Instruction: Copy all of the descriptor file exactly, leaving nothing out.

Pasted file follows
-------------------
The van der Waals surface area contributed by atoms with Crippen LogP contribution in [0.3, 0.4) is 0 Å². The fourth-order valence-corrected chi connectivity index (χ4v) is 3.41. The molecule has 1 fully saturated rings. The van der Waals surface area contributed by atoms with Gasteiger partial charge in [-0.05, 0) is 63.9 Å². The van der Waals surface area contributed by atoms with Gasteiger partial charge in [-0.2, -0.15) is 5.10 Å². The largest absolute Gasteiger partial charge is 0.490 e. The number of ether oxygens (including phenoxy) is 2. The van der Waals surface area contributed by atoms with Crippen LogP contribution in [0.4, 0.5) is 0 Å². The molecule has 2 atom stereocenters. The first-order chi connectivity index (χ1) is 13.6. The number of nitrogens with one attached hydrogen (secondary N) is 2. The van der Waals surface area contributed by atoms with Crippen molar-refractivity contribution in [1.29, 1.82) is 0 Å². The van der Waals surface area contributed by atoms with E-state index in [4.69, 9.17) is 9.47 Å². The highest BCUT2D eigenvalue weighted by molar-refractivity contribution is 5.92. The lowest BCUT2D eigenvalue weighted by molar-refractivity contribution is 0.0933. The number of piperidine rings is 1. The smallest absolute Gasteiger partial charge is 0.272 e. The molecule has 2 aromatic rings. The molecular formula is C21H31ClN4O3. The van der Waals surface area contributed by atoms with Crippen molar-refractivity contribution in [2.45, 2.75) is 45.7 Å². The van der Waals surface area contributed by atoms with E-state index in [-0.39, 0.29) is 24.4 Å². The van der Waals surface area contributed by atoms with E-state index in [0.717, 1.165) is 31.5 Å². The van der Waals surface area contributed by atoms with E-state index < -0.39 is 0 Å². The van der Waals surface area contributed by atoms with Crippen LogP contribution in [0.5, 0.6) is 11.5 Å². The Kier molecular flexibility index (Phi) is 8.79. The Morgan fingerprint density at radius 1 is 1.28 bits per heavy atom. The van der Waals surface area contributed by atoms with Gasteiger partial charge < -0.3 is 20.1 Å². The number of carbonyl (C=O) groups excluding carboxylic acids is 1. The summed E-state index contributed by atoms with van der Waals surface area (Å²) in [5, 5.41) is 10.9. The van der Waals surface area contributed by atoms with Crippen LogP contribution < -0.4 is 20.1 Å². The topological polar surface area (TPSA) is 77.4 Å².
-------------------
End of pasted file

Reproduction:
The van der Waals surface area contributed by atoms with Crippen LogP contribution in [0.3, 0.4) is 0 Å². The fourth-order valence-corrected chi connectivity index (χ4v) is 3.41. The molecule has 1 fully saturated rings. The van der Waals surface area contributed by atoms with Gasteiger partial charge in [-0.05, 0) is 63.9 Å². The van der Waals surface area contributed by atoms with Gasteiger partial charge in [-0.2, -0.15) is 5.10 Å². The largest absolute Gasteiger partial charge is 0.490 e. The number of ether oxygens (including phenoxy) is 2. The van der Waals surface area contributed by atoms with Crippen LogP contribution in [0.4, 0.5) is 0 Å². The molecule has 2 atom stereocenters. The first-order chi connectivity index (χ1) is 13.6. The number of nitrogens with one attached hydrogen (secondary N) is 2. The van der Waals surface area contributed by atoms with Crippen molar-refractivity contribution in [1.29, 1.82) is 0 Å². The van der Waals surface area contributed by atoms with E-state index in [4.69, 9.17) is 9.47 Å². The highest BCUT2D eigenvalue weighted by molar-refractivity contribution is 5.92. The lowest BCUT2D eigenvalue weighted by molar-refractivity contribution is 0.0933. The number of piperidine rings is 1. The smallest absolute Gasteiger partial charge is 0.272 e. The molecule has 2 aromatic rings. The molecular formula is C21H31ClN4O3. The van der Waals surface area contributed by atoms with Crippen molar-refractivity contribution in [2.45, 2.75) is 45.7 Å². The van der Waals surface area contributed by atoms with E-state index in [-0.39, 0.29) is 24.4 Å². The van der Waals surface area contributed by atoms with E-state index in [0.717, 1.165) is 31.5 Å². The van der Waals surface area contributed by atoms with E-state index < -0.39 is 0 Å². The van der Waals surface area contributed by atoms with Crippen LogP contribution in [0.5, 0.6) is 11.5 Å². The Kier molecular flexibility index (Phi) is 8.79. The Morgan fingerprint density at radius 1 is 1.28 bits per heavy atom. The van der Waals surface area contributed by atoms with Gasteiger partial charge < -0.3 is 20.1 Å². The number of carbonyl (C=O) groups excluding carboxylic acids is 1. The summed E-state index contributed by atoms with van der Waals surface area (Å²) in [5, 5.41) is 10.9. The van der Waals surface area contributed by atoms with Crippen LogP contribution < -0.4 is 20.1 Å². The topological polar surface area (TPSA) is 77.4 Å².